Our cardiovascular system is constantly working around the clock to keep our blood flowing, nutrients rushed from one system to another and tissues properly functioning. Chronic venous insufficiency (CVI) is prevalent in 40% of women and 25% of men in Canada and throughout the world. This chronic condition affects so many people because symptoms begin as mild and often go unnoticed. When left untreated, venous insufficiency can become a more serious problem and affect other aspects of your overall health. At Canada Vein Clinics, we make it our mission to educate our patients on optimal vein health and provide nonsurgical vein treatments to reduce the symptoms of chronic vein insufficiency.
The Cardiovascular System and Healthy Blood Flow
To begin understanding the stress on the cardiovascular system, which includes arteries and veins, we need to know more about the delicate movement of blood through the heart and how it supplies the human body with everything it needs to sustain our lives. The heart is the conductor of the cardiovascular system, since it is the median communication point of all blood flow; the arteries and veins stem from the heart and meet here to exchange blood after it has been processed by the heart or brought back after cycling through the system.
Blood requires oxygen to filter throughout the tissues of the body including all the major organs, such as the brain, so that they can all function accordingly. Many of the metabolic processes within the body require oxygen to function, so this process of oxygen uptake is vital and the cardiovascular system weaves throughout the body to help provide that.
Veins Move Blood Forward Using One-Way Valves
After blood picks up oxygen, it moves through the heart to larger arteries that progressively get smaller as oxygen-rich blood flows throughout the body. The smaller the arteries get, the easier it is for nutrients to filter out from the blood into the tissues and major organs. Once the blood is finished cycling through the body, it is left free of oxygen and needs to move back to the heart to pick up more to repeat the process; that’s where veins begin their work.
Veins start out as tiny vessels pulling oxygen-poor blood from the body that progressively get larger. Because this blood is without oxygen, it needs to move in one direction back to the heart. In order to make sure blood moves steadily forward, the veins have tiny door-like valves that open to push blood forward and close to prevent reflux (backward flow). Over time, with age, and depending on your genetics, these valves can become weakened causing insufficient venous flow, eventually becoming chronic—chronic venous insufficiency.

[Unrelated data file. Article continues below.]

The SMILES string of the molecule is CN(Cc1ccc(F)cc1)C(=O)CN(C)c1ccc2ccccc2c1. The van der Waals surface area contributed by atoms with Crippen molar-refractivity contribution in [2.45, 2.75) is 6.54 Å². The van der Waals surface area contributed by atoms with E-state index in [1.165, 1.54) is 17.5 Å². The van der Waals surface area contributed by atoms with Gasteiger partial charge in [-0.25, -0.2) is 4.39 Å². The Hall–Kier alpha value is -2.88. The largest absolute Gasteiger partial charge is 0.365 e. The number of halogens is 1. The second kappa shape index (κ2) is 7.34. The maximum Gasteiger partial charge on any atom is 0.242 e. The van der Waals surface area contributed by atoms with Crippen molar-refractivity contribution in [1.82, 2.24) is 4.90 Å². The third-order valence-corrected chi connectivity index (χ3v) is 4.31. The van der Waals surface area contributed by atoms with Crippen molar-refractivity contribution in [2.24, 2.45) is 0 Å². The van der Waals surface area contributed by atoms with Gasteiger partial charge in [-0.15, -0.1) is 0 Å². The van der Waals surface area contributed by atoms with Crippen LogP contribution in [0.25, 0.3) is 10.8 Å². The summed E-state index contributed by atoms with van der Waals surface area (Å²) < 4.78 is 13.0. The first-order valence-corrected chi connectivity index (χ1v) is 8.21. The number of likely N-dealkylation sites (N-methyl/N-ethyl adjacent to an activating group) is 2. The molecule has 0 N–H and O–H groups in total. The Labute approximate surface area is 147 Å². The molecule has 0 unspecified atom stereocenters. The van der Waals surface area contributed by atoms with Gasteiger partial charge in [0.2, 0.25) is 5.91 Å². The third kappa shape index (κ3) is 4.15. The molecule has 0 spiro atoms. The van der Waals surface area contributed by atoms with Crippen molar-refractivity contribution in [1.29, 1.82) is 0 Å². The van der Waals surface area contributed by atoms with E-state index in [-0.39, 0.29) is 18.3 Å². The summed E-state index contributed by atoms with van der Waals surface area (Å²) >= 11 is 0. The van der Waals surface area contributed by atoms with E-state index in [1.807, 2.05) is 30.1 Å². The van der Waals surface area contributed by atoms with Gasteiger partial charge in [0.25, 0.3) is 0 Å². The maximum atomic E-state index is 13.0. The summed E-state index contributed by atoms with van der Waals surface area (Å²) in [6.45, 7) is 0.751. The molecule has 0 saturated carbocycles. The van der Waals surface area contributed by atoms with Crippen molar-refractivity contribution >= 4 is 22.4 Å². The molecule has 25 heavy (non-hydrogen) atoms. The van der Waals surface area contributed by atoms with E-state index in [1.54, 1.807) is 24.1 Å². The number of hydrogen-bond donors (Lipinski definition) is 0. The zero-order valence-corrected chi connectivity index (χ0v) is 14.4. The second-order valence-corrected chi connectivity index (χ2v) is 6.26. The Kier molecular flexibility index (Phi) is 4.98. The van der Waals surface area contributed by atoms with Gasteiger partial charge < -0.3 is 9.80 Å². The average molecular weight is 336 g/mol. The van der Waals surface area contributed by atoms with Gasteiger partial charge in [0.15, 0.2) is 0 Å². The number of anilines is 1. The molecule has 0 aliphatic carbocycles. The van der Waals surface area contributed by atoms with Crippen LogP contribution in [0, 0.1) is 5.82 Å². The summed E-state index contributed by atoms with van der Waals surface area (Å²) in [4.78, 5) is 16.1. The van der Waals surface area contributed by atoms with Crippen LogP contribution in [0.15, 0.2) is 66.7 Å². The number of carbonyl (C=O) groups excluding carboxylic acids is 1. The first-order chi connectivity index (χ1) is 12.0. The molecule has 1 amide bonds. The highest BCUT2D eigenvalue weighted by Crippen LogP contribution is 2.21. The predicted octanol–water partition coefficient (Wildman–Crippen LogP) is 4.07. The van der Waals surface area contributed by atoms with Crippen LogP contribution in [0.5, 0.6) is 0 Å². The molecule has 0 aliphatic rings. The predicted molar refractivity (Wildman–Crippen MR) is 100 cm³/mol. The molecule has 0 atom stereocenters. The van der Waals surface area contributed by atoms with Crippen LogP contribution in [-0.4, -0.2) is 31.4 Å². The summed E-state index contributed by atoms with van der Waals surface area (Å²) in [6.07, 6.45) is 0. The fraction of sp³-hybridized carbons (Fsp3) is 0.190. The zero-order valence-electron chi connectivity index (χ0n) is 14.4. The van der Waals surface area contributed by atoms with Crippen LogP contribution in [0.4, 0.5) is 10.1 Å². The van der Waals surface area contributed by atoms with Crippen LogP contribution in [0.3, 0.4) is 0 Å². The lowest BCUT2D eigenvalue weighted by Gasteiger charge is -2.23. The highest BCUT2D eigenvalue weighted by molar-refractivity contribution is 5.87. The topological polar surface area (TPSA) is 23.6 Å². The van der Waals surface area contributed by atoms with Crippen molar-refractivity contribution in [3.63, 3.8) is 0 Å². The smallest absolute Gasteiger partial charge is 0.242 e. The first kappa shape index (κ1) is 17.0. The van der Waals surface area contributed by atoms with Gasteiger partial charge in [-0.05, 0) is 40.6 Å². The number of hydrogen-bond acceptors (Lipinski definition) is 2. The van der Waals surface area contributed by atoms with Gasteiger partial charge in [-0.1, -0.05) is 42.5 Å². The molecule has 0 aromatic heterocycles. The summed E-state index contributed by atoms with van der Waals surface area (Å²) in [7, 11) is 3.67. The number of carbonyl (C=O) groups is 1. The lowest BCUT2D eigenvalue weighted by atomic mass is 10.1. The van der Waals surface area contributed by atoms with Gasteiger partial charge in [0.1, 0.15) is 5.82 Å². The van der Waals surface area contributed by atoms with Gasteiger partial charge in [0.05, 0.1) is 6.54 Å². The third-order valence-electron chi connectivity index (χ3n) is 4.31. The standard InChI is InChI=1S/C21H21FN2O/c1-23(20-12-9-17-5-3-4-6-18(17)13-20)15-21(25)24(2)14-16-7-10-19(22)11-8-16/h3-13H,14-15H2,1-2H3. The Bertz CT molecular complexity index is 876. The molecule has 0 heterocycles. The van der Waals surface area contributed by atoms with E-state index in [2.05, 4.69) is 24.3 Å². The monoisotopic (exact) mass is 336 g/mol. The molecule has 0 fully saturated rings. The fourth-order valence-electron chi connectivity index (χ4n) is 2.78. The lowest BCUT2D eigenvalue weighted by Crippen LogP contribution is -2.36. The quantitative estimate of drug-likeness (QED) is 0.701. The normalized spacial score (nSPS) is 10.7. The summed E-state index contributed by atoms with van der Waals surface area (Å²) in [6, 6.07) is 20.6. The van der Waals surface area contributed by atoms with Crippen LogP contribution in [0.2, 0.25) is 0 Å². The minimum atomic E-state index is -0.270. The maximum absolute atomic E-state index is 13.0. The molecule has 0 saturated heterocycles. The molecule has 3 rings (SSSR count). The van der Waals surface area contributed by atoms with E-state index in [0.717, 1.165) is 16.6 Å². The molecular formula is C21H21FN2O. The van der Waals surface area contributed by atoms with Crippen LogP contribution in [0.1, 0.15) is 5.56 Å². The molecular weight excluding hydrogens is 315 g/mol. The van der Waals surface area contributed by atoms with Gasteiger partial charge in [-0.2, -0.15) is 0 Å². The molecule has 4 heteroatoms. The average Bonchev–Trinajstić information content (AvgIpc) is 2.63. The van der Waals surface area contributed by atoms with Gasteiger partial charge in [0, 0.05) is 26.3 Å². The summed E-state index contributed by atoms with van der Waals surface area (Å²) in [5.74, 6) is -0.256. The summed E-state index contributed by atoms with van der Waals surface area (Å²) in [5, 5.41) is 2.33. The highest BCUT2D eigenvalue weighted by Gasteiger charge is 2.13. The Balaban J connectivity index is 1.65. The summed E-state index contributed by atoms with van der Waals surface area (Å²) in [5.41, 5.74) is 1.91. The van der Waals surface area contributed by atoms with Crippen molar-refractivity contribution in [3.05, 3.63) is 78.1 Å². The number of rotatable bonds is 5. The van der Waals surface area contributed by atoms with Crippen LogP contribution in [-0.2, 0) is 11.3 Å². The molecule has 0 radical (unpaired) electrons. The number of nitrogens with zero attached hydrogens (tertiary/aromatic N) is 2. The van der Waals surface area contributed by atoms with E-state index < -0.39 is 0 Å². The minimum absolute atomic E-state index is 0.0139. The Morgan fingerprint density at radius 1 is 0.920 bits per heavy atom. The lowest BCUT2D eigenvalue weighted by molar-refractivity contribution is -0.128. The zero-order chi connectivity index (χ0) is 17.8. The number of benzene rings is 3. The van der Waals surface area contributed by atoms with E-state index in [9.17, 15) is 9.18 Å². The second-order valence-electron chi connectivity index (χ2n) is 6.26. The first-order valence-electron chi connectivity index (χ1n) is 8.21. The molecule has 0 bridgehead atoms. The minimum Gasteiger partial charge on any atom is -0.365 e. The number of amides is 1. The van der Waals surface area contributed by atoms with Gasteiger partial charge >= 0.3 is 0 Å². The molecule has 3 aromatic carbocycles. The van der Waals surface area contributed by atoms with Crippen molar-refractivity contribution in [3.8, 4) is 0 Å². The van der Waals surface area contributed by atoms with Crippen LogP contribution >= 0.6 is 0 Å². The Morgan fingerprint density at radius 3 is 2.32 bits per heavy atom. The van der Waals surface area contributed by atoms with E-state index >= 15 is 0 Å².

Signs and Symptoms of Chronic Vein Insufficiency
When valves aren’t able to close completely, some excess blood flows backward creating increased blood volume in the veins. This build-up adds an immense amount of pressure on vein walls causing the veins to expand to make room for blood excess. As blood moves up from the lower limbs against gravity, more stress is added and these veins eventually reroute blood to superficial veins that are not used to that high volume; this is where varicose veins come from. Varicose veins are the number one visual sign that chronic vein insufficiency is present.
For many of our patients, varicose veins alert them that something beneath the surface needs attention and they come to us for effective treatment recommendations. For other patients there are milder symptoms that come prior to the appearance of varicose veins. These symptoms of chronic vein insufficiency are tightness, tingling, swelling, itching, redness and pain usually experienced in the legs usually after prolong sitting or standing in the same spot.
Summary of Signs and Symptoms:
- Heaviness in the legs
- Burning sensation
- Redness or pigmentation
- Difficulty walking
- Swelling in the limbs
- Restless legs
- Cramping in the limbs
When chronic vein insufficiency is present, pain can often become a part of every day life. Elevating the legs for 10-15 minutes a day will reduce the pain of reflux, as will mild daily exercise. Should you feel any of these signs of insufficient circulation, it’s important you come in for a full vein scan so that we may properly diagnose the condition, and suggest the best course of treatment.
Conditions produced by CVI:
- Deep Vein Thrombosis (DVT)
- Venous Ulcers
- Low Circulation
- Stasis Dermatitis
How We Diagnose Chronic Vein Insufficiency
During consultation for chronic vein insufficiency, our patients are given vascular ultrasound exams directly in our office to check on the health of their deep and superficial veins in the lower extremities. Dr. Matz or one of our talented phlebologists at Canada Vein Clinics will perform a physical exam, noting any pain experienced and the level of pain. Based on their findings during your vein assessment, your physician will rule out or confirm the presence of CVI or deep vein thrombosis (DVT). At this time you may also ask our doctor about alternative methods for clean, healthy veins in addition to details about our non-invasive vein treatments.
Chronic Vein Insufficiency Treatment
After your vein assessment and confirmation of chronic vein insufficiency, Dr. Matz or one of our dedicated Canada Vein Clinics’ physicians will offer a list of treatment recommendations depending on the level of care required at this point. Should your symptoms and condition be mild, the first level of prevention and care will be compression stockings and light exercise to prevent serious deep vein conditions. Should you require one of our virtually painless vein correcting procedures, we offer the following:
- ClariVein Treatment
- Endovenous Laser Ablation Therapy (EVLT)
Contact Canada Vein Clinics today to schedule your consultation and to learn more about chronic vein insufficiency. This is the first step in creating a life free from pain and unhealthy veins!